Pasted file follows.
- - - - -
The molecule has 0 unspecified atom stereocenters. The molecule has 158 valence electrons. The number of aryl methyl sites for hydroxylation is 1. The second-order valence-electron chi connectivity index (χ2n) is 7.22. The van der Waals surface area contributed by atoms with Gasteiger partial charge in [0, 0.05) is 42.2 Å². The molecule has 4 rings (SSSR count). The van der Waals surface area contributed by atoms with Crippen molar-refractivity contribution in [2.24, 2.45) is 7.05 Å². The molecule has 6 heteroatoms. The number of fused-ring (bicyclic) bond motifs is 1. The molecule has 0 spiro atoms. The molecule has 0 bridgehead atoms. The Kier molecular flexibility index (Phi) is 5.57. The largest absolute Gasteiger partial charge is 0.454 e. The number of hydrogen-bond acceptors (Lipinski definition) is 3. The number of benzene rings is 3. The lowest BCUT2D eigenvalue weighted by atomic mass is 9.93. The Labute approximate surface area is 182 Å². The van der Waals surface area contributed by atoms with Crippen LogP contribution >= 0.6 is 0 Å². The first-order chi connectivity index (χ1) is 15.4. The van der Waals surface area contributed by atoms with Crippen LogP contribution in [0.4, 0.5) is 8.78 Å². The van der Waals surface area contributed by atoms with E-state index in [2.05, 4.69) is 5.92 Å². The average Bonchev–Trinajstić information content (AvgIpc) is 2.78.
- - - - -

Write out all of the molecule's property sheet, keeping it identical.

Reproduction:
The molecule has 0 unspecified atom stereocenters. The molecule has 158 valence electrons. The number of aryl methyl sites for hydroxylation is 1. The second-order valence-electron chi connectivity index (χ2n) is 7.22. The van der Waals surface area contributed by atoms with Gasteiger partial charge in [0, 0.05) is 42.2 Å². The molecule has 4 rings (SSSR count). The van der Waals surface area contributed by atoms with Crippen molar-refractivity contribution in [2.24, 2.45) is 7.05 Å². The molecule has 6 heteroatoms. The number of fused-ring (bicyclic) bond motifs is 1. The molecule has 0 spiro atoms. The molecule has 0 bridgehead atoms. The Kier molecular flexibility index (Phi) is 5.57. The largest absolute Gasteiger partial charge is 0.454 e. The number of hydrogen-bond acceptors (Lipinski definition) is 3. The number of benzene rings is 3. The lowest BCUT2D eigenvalue weighted by atomic mass is 9.93. The Labute approximate surface area is 182 Å². The van der Waals surface area contributed by atoms with Crippen LogP contribution >= 0.6 is 0 Å². The first-order chi connectivity index (χ1) is 15.4. The van der Waals surface area contributed by atoms with Crippen LogP contribution in [0.4, 0.5) is 8.78 Å². The van der Waals surface area contributed by atoms with E-state index in [2.05, 4.69) is 5.92 Å². The average Bonchev–Trinajstić information content (AvgIpc) is 2.78.